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The Handmaiden



Just go. Go and see The Handmaiden. To describe the film in any detail could temper it for you. This is a film that benefits from knowing as little about it as possible. So stop reading this review, go to the website for your local moving picture venue and find a suitable time to see it.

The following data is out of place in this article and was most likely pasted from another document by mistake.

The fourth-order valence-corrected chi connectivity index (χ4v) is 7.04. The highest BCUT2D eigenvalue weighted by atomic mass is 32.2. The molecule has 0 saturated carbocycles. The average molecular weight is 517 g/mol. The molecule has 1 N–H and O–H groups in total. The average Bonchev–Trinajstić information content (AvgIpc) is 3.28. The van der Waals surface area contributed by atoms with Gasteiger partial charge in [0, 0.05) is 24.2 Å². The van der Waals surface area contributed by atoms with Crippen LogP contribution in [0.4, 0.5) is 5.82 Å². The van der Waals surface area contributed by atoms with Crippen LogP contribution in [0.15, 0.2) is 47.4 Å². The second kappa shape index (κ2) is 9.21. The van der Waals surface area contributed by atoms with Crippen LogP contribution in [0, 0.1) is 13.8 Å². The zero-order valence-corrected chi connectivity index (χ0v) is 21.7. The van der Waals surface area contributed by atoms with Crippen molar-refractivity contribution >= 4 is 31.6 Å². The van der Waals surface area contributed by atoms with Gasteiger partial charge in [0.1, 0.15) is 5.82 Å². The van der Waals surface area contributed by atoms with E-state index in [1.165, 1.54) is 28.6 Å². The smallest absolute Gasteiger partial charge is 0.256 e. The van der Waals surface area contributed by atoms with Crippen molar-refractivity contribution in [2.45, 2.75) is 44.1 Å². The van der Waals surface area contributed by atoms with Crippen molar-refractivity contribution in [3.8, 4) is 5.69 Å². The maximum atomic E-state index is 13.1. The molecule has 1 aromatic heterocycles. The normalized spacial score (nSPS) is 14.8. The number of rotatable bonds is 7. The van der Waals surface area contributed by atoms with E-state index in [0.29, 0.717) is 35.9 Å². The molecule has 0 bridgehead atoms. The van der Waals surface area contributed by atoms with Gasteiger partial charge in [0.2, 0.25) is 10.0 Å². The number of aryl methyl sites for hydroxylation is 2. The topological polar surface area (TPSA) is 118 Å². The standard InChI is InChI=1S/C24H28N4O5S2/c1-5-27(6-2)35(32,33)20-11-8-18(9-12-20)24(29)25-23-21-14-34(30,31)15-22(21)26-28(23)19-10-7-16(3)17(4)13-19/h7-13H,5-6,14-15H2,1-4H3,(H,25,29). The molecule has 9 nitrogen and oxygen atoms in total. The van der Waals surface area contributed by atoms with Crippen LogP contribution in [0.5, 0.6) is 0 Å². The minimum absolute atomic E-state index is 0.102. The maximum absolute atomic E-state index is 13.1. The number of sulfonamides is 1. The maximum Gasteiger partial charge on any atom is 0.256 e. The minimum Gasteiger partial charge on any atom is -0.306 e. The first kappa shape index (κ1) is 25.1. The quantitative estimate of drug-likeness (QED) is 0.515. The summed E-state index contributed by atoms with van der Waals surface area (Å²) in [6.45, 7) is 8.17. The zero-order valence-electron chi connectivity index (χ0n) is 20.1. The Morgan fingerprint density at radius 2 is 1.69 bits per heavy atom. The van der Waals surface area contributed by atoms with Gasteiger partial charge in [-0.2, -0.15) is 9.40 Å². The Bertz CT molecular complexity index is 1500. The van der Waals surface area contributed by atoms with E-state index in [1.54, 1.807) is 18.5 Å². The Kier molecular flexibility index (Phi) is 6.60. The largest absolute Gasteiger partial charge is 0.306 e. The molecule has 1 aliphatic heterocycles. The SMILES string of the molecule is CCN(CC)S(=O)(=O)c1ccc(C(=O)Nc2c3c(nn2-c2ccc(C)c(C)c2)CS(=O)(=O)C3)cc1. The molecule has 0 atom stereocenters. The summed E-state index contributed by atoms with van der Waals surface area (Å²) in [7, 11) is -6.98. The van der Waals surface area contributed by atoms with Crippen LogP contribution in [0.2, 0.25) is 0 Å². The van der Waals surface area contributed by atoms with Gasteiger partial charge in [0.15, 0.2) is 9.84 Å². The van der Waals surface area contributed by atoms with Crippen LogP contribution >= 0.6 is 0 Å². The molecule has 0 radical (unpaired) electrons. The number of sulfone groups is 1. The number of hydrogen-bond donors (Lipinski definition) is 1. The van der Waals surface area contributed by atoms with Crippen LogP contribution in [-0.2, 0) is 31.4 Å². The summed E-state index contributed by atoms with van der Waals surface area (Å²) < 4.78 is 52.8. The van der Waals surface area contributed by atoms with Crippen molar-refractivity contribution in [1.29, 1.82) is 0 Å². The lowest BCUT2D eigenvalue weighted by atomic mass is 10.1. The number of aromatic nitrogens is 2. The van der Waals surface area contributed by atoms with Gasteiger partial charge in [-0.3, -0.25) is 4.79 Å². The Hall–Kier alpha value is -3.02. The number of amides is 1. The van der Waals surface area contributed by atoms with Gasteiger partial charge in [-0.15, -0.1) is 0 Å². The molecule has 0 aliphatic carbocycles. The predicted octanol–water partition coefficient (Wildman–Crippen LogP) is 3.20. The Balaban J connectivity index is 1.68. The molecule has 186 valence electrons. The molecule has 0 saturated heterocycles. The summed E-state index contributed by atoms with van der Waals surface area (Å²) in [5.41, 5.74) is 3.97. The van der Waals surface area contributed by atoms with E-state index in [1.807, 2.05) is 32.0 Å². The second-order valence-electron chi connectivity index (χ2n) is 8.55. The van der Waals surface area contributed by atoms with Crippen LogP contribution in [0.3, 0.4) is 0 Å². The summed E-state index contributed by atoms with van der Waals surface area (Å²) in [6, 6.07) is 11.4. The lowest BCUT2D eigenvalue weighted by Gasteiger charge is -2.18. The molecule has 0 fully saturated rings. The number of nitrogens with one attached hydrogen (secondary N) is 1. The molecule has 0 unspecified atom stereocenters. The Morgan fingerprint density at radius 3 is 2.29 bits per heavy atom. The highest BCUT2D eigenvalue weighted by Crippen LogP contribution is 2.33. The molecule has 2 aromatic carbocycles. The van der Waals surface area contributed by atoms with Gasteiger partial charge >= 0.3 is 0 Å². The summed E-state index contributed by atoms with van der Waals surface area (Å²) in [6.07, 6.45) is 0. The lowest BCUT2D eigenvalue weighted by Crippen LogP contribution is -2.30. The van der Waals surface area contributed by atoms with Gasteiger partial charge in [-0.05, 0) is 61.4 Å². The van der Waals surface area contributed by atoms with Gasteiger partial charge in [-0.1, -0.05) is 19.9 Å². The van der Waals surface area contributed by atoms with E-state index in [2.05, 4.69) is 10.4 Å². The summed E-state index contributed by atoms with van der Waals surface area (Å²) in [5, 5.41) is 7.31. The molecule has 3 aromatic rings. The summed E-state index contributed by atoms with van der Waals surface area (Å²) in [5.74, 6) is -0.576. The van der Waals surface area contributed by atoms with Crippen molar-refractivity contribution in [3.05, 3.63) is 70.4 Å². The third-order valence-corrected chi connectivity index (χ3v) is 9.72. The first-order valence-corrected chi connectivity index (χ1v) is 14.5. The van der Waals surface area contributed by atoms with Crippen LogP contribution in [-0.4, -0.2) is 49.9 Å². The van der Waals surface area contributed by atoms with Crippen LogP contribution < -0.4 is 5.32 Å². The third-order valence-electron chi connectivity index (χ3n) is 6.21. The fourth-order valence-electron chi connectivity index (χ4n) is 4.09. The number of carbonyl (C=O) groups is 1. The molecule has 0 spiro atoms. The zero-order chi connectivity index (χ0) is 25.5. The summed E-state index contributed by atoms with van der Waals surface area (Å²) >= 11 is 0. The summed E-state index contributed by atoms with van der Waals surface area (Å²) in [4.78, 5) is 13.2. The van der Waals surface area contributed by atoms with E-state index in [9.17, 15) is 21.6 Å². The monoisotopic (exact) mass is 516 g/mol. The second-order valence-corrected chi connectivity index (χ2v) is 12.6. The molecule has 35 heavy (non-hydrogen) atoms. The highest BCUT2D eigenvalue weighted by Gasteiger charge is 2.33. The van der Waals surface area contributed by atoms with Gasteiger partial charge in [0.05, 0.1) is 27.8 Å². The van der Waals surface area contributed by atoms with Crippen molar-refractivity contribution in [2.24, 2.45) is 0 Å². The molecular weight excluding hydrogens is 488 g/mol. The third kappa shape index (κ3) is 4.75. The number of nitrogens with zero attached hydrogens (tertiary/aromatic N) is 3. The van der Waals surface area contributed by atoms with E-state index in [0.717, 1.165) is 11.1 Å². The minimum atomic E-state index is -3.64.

Still here? Alright, what CAN I tell you? In the vaguest terms possible, Park Chan-Wook’s latest film is an exquisite, sumptuous, erotic portrayal of an intriguing, labyrinthine tale. Set during the Japanese occupation of Korea, Park’s adaptation of Sarah Waters’ novel Fingersmith explores (among other things) identity, friendship, love and sexuality, through gorgeous production design and an intricate visual pattern that demonstrates an intensely intelligent use of cinema. Jae-bum Kim and Sang-beom Kim’s edits are carefully spaced to reveal key pieces of information, Chung-Hoon Chung’s cinematography precisely explores Seong-hie Ryu’s beautiful sets, while the performances of the whole cast are note perfect, balancing inner turmoil with outer expression. Park balances multiple tones across the film, including excitement and sorrow, narrative wit and slapstick humour, erotic intrigue and outright horror. Do yourself a favour and make a point of seeing what is likely to be one of this year’s best films. Come on, what are you waiting for?



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